My first visit to Napoléon’s tomb was in the 1960s. It was a memorable visit because of the elderly gentleman who told us in great detail about the glorious life and victories of “l’Emperrrreurrrrr”. For over fifty years now I have been trying (occasionally) to say it that way, but it doesn’t work because my French pronunciation isn’t good enough and especially because I can’t work up anything approaching our guide’s impassioned imperial fervor.
Actually I don’t know if he was really a guide or just a guard or maybe one of the disabled veterans of the French army who lived and in fact still live in one wing of the Invalides. In any case, he was a true believer in the greatness of Napoléon I and seemed determined to wretch us degenerate modern visitors out of our lethargy and transport us back to those golden years in the early nineteenth century when Napoléon I was the Emperor of the French and the ruler of much of Europe.
Originally Napoléon was buried on the island of Sainte-Hélène, where he lived in exile for the last six years of his life. Nineteen years later his casket was dug up and transported to Paris, where it was interred with great pomp, first in St. Jerome’s chapel and later here in the Dôme des Invalides.
His original burial site on Sainte-Hélène still exists and is still maintained by the French government, though it is now of course empty. You can see it and read about it in this blog entry by The Rambling Wombat, who used to go by the name of Wabat on VirtualTourist.
On one of the side walls of the circle surrounding his tomb in Paris you can find this quotation from Napoléon, meaning roughly: “In all the places where my reign has passed through, it has left durable traces of its benefit.” (Which is not entirely false, despite all the suffering his wars caused. In Frankfurt am Main, for instance, he ordered that old city walls be torn down and replaced by a ring of parks, most of which still exist today. And his legal code was certainly an improvement over the feudal laws that were still in force in many parts of Europe until Napoléon came through.)
Near Napoléon’s tomb, in one of the side niches, is a monument to another remarkable man, Sebastian le Prestre de Vauban (1633-1707), a French military engineer and adviser to King Louis XIV.
Unlike most military officers in the seventeenth century, Vauban did not belong to any sort of illustrious aristocratic family. He joined the army when he was seventeen (first a rebel army, but he soon switched over to the king’s side) and swiftly rose through the ranks entirely on merit, which in those days was nearly unheard of.
While he was still in his twenties, Vauban quickly impressed Louis XIV (who was five years younger) by his talent for designing and building fortifications and for conducting and repelling sieges. At age 22 Vauban was named an “engineer of the king” and spent several years strengthening the fortifications on the northern border of France.
When the next war began in 1667, Vauban was 34. Under the appreciative eye of the king, he successfully conducted the sieges of Turnai, Douai, Lille and Dôle, then returned to Lille and turned the Citadel into a formidable fortress.
In the next war, against Holland, Vauban successfully besieged the fortified city of Maastricht, using tactics of his own invention that revolutionized siege warfare. In the following years, he just as successfully besieged the fortified cities of Luxembourg, Mons, Namur and Charleroi.
When he was 45, Vauban was named Commissioner General of Fortifications. In this capacity, he traveled constantly all around the borders of France, inspecting the fortifications and designing improvements. In Toulon he fortified the harbor, built city walls and designed a new arsenal. In Marseille he inspected the island of If (the prison of the fictional Count of Montecristo) and wrote a scathing report about the inadequacy of that island’s fortifications.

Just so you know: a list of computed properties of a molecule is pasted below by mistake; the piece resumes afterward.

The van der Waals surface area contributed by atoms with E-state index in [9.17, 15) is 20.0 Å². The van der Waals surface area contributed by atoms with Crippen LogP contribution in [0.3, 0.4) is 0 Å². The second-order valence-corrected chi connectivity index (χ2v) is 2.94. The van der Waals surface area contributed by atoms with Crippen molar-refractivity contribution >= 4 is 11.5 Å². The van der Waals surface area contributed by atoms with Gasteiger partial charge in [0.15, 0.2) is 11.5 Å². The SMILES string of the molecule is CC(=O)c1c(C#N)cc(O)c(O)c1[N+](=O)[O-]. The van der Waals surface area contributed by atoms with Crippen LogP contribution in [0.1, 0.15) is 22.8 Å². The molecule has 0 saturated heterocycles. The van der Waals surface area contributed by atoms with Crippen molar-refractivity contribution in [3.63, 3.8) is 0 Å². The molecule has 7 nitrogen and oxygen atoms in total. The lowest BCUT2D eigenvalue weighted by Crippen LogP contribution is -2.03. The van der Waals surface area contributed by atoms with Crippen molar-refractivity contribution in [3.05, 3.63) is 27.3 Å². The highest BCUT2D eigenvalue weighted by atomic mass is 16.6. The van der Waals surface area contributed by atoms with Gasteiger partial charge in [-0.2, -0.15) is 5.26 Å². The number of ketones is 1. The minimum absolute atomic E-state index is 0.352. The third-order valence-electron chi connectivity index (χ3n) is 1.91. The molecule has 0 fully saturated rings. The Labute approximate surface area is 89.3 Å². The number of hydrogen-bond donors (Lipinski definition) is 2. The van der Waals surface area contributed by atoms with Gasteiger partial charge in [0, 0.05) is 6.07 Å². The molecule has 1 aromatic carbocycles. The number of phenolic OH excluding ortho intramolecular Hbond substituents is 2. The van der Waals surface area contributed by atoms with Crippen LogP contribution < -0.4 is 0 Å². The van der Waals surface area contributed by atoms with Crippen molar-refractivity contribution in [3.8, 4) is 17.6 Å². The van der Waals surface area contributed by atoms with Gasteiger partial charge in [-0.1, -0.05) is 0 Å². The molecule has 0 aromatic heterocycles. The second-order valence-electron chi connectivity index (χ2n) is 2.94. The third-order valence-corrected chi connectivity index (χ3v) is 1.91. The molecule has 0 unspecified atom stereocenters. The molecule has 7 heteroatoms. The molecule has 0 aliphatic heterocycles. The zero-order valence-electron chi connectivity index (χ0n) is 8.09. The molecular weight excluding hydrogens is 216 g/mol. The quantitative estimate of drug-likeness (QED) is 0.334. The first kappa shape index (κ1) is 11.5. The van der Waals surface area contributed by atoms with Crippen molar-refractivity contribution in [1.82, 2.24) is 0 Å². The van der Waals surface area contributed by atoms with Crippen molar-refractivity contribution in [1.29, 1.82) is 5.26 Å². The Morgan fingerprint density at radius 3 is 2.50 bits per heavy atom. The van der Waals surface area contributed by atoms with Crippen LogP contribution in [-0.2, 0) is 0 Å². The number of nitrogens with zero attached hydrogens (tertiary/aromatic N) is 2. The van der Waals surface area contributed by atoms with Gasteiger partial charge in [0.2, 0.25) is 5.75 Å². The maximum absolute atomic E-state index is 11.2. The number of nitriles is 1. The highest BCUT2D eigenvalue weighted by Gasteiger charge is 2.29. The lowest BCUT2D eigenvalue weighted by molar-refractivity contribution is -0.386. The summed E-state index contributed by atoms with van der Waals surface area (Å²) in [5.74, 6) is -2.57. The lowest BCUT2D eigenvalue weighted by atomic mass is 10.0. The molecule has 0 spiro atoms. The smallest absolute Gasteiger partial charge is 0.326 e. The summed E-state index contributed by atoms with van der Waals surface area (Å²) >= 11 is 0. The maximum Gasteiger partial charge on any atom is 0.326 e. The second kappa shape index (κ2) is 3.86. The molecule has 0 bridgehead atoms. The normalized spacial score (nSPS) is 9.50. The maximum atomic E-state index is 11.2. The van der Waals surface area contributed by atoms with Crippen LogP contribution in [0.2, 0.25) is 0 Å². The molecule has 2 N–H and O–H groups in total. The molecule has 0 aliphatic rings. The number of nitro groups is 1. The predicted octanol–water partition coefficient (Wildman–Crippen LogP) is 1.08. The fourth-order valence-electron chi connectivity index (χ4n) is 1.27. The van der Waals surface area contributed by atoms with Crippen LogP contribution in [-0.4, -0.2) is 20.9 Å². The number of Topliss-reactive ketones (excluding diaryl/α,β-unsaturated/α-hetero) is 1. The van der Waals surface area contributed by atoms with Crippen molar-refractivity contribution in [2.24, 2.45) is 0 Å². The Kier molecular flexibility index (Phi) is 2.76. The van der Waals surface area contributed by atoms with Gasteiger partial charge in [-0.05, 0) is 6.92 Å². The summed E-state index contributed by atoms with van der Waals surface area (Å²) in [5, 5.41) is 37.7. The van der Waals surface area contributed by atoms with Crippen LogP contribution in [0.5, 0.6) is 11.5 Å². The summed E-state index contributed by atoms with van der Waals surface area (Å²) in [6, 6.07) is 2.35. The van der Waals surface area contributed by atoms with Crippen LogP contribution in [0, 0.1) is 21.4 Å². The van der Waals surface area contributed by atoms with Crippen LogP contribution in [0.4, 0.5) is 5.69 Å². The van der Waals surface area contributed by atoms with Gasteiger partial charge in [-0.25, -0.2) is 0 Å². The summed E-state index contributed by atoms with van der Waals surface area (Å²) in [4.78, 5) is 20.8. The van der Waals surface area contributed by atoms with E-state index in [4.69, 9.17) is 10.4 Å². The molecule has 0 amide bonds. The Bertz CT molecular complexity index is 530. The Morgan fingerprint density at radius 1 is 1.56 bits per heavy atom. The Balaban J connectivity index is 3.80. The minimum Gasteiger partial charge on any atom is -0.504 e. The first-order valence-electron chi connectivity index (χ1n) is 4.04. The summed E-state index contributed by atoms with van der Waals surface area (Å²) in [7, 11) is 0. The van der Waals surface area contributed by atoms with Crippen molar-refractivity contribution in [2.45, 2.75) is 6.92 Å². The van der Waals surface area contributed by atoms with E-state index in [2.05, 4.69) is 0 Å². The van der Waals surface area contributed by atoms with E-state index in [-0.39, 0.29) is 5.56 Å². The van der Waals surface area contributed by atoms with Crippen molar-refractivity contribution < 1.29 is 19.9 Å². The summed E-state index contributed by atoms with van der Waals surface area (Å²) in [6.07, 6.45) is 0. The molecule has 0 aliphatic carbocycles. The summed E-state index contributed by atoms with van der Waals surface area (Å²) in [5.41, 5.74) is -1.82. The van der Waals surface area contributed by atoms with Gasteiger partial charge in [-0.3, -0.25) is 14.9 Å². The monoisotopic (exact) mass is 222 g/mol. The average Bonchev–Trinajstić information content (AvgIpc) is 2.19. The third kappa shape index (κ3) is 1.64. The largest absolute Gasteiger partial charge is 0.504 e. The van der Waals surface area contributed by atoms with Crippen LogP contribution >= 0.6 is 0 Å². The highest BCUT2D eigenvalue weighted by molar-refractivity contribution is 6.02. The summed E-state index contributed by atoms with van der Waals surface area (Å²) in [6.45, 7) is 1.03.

Altogether, in his long career, Vauban repaired and strengthened the existing fortifications in three hundred places, conducted fifty-three sieges and built thirty-three completely new fortresses. Many of these fortresses still exist today, and in 2008 twelve of them were designated by UNESCO as World Heritage Sites.
Since Vauban was constantly on the road for over forty years, travelling through and around France, he got to know the country very well — certainly much better than Louis XIV, who as he grew older became increasingly immobile in his palace in Versailles, surrounded by courtiers who told him what he wanted to hear rather than what he needed to know.
In the last two decades of his life, Vauban tried unsuccessfully to convince the king of two things, first that he should restore freedom of religion and allow the exiled Huguenots (Protestants) to return to France, and second that to prevent the French people from starving he should institute a sweeping reform of the tax system, to make aristocrats and rich landowners pay their fair share. Vauban wrote entire books on these topics, and these are the books that he is leaning his elbow on in the sculpture in his monument in the Dôme des Invalides.
Louis XIV listened politely to these suggestions but never acted on them. Later generations found them more convincing, so Vauban’s posthumous reputation continued to rise.
A century after Vauban’s death (101 years after, to be exact), Napoléon ordered that Vauban’s heart should be taken from his grave, in his home town of Bazoches, and interred in the Invalides in Paris. (Of course after 101 years there wouldn’t have been much left of his heart, but it was the symbolic gesture that mattered.)
Location and photo of Dôme des Invalides on monumentum.fr
My photos in this post are from 2012, 2013 and 2014. The text was last revised in 2017.
For more on Vauban, see The Aqueduct of Maintenon